• Supreme court to hear pleas challenging Sec 6A of Assam Accord on Oct 17

    Supreme court to hear pleas challenging Sec 6A of Assam Accord on Oct 17

    In support of the Assam Accord, the clause was added through amendment in 1985.

    Digital Desk: On Wednesday, the Supreme Court of India (SC) set the date of October 17 for the hearing of petitions challenging the constitutional validity of Section 6A of the Citizenship Act on October 17.

    In support of the Assam Accord, the clause was added through amendment in 1985.

    The common compilation in the case created by the nodal counsels needs to be streamlined, according to a five-judge panel that included Chief Justice DY Chandrachud and justices AS Bopanna, MM Sundresh, JB Pardiwala, and Manoj Misra.

    The bench stated, "The nodal counsel would make sure that the compilation is in the same manner as the SOP. Within two weeks, the common compilation's soft copy is due. Written submissions shall be filed by October 10."

    According to the Supreme Court, the proceedings would be titled "In Re: Section 6A of the Citizenship Act, 1955."

    It should be mentioned that on December 17, 2014, the Assam citizenship issue was referred to the five-judge bench. On April 19, 2017, the Supreme Court assembled the panel to hear the case.

    Following the 1951 national census, the National Register for Citizens (NRC), a list of Indian citizens containing all pertinent data for their identity, was created for the first time.

    The purpose of the NRC in Assam is to identify any illegal immigrants who arrived in the state from Bangladesh after the deadline of March 25, 1971.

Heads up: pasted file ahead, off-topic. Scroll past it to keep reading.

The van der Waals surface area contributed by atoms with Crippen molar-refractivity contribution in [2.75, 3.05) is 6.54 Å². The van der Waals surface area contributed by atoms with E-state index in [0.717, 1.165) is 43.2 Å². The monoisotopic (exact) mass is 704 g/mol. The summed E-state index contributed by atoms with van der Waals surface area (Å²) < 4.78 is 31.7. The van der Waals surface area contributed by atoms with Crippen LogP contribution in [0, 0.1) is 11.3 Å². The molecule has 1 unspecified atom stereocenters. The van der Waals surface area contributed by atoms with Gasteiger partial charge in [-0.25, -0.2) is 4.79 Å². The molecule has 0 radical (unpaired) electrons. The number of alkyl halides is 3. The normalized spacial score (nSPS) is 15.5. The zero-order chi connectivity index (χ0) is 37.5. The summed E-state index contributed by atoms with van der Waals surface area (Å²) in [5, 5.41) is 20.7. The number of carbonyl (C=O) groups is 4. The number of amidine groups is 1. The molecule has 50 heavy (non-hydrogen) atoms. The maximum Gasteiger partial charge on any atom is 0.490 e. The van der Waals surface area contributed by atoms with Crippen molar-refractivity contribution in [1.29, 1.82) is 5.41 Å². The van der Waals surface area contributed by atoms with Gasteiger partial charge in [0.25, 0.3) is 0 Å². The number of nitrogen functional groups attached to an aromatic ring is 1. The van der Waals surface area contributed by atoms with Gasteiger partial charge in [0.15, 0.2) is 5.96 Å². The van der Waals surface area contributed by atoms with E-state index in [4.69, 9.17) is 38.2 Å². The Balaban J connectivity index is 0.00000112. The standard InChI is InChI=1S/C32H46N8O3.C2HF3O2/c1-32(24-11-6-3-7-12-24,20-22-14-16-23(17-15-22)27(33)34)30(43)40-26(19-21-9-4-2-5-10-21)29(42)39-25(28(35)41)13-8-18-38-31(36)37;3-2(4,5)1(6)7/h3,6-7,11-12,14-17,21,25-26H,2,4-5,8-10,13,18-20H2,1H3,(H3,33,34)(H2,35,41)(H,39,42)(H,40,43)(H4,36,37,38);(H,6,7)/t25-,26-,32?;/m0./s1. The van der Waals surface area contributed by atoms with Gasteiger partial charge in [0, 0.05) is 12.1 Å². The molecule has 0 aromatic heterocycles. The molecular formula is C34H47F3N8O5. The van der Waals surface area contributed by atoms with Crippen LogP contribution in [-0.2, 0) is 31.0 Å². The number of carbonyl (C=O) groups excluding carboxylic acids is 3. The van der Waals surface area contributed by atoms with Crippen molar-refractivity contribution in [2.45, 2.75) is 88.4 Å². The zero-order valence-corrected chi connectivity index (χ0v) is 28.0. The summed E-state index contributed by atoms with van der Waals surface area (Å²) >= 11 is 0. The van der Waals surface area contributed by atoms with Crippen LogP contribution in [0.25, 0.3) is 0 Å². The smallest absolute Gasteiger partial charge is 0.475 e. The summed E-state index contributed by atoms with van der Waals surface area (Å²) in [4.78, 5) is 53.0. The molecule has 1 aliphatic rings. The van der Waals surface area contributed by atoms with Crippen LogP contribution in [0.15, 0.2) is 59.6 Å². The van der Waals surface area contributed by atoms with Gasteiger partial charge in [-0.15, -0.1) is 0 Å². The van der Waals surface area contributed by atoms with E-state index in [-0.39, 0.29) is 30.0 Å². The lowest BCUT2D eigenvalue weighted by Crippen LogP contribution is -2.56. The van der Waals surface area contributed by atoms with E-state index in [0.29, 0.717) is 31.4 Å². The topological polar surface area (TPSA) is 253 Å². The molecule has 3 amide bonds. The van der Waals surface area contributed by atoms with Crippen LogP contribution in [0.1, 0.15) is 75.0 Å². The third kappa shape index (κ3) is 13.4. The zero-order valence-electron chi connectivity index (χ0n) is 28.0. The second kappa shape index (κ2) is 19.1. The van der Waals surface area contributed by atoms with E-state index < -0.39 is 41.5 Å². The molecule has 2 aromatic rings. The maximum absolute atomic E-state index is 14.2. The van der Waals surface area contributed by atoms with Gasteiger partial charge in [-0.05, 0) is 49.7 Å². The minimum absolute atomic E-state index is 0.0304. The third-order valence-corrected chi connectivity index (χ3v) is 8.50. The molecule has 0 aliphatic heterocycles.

The Assam Accord was discussed, and formulated, and categories of immigration were defined in 1985 by the Centre and members of the Assam Movement.

    In accordance with Section 6A of the Citizenship Act of 1955 and the guidelines established by the Assam Accord of 1985, the NRC exercise was conducted in Assam.

    Section 6A of the Act was introduced to give effect to the Assam Accord. Based on the date of their movement, it offers the foundation for either recognising migrants in Assam as Indian citizens or for expelling them.

    Assam residents who arrived from certain countries, including Bangladesh in 1985, on or after January 1, 1966, but before March 25, 1971, are required to register for citizenship under section 18 of the law.

    As a result, the clause establishes March 25, 1971, as the deadline for awarding citizenship to Bangladeshi immigrants in Assam. The State of Assam was ordered to update the NRC by the top court in 2013.

    Uncertainty over their citizenship arose after 40.07 lakh applications out of 3.29 crores were left off the final draught of the Assam NRC, which was published on July 30, 2018.

    Later, the Supreme Court ruled that since this was only a draught, no decisions could be made based on it. The final NRC list, which eliminated 19 lakh people, was published on August 31, 2019.

    Assam Sanmilita Mahasangha, a civil society group based in Guwahati, filed a challenge to Section 6A back in 2012, claiming that it is discriminatory, arbitrary, and unlawful in that it sets different cut-off dates for legalising illegal immigrants who entered Assam and the rest of India.

    India had a huge influx of migrants as a result of the Bangladesh Liberation War, which resulted in Bangladesh's independence from Pakistan. Migration to India had already started before Bangladesh separated from East Pakistan in 1971.

    A treaty for friendship, collaboration, and peace was signed between Bangladesh and India on March 19, 1972.